New MOT test arrives in one week – Here’s what is changing and why it could affect you
There is just one week until the introduction of the new MOT (20 May 2018). Ahead of the date, motorists are being reminded again of the changes, which will bring cleaner, safer vehicles to Britain’s roads.
The new MOT test will launch in one week’s time (May 20th).
Every year there are around 30 million vehicles that take an MOT test and ahead of the changes coming in motorists are being reminded of what is changing.
The Driver and Vehicle Standard Agency (DVSA) has said that the changes should bring cleaner and safer vehicles on the roads in Britain.
Among the changes will be new tighter limits for smoke on diesel vehicles and clearer fail categories that set out that vehicles should not be driven until a dangerous defect is repaired, will help improve air quality and make roads safer.
These three categories are Minor, Major and Dangerous.
A car with a Minor fault can still pass the test but the issue must be addressed and resolved at the nearest convenience.
Major and Dangerous faults will see the car automatically fail.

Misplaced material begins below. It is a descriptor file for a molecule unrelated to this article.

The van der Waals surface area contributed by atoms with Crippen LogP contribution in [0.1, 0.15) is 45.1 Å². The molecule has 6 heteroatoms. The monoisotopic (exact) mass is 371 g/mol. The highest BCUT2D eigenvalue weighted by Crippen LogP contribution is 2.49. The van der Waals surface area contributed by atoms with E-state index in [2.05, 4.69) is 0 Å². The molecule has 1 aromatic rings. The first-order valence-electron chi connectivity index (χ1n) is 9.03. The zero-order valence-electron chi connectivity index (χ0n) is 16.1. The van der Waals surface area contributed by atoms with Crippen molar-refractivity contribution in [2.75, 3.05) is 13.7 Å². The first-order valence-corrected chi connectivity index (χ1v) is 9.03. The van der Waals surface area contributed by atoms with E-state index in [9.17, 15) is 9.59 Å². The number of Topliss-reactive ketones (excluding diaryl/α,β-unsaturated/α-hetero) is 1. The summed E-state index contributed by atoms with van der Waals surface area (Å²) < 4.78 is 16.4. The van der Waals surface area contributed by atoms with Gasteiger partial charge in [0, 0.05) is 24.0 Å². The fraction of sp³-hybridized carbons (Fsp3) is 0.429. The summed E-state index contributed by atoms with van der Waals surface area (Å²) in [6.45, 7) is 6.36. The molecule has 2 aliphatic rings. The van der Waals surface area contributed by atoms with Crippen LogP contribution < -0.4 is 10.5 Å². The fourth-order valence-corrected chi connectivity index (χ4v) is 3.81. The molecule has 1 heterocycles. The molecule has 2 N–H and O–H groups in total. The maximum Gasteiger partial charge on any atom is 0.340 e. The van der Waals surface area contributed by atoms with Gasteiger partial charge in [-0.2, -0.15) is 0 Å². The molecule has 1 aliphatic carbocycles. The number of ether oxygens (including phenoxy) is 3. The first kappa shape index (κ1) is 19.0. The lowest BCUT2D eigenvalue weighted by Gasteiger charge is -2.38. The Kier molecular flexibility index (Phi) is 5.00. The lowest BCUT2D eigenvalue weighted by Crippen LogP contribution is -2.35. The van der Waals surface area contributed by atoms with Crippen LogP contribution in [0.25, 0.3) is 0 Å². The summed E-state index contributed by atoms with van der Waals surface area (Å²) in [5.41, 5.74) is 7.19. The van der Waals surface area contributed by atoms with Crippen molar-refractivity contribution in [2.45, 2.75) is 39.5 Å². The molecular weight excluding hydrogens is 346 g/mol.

Other changes include:
- reversing lights on vehicles first used from September 2009
- daytime running lights on vehicles first used from March 2018
- front fog lights on vehicles first used from March 2018-emission control equipment
- fluid leaks posing an environmental risk
- the MOT failure documents and certificate will be clearer and show the new defect categories
- vehicles which are more than 40 years old and have not been substantially changed will be exempt from the MOT test
DVSA Chief Executive, Gareth Llewellyn, said:
“DVSA’s priority is to help you keep your vehicle safe to drive.
“With just a week to go until the new MOT you can start to look forward to cleaner, safer vehicles with greater clarity if you own a car on any defects identified by the tester.
“A properly maintained vehicle should have no problem passing the new MOT.”
Ahead of the changes MOT testing stations and testers have been prepared to be able to implement the new test.
The MOT is a once a year health check but motorists must keep their vehicles safe to drive all year round. To do this and prepare for the MOT, Motorists should make sure that:
- brakes work smoothly and that the vehicle doesn’t pull to one side
- tyres are correctly inflated, have no cuts or bulges, and that they all have at least 1.6mm of tread-headlights and other lights work
- give them a tap to check they’re not loose or damaged and check the colours are correct and match-windscreen wipers and washers work
- the driver’s view of the road is clear of any obstruction, such as stickers, toys or air fresheners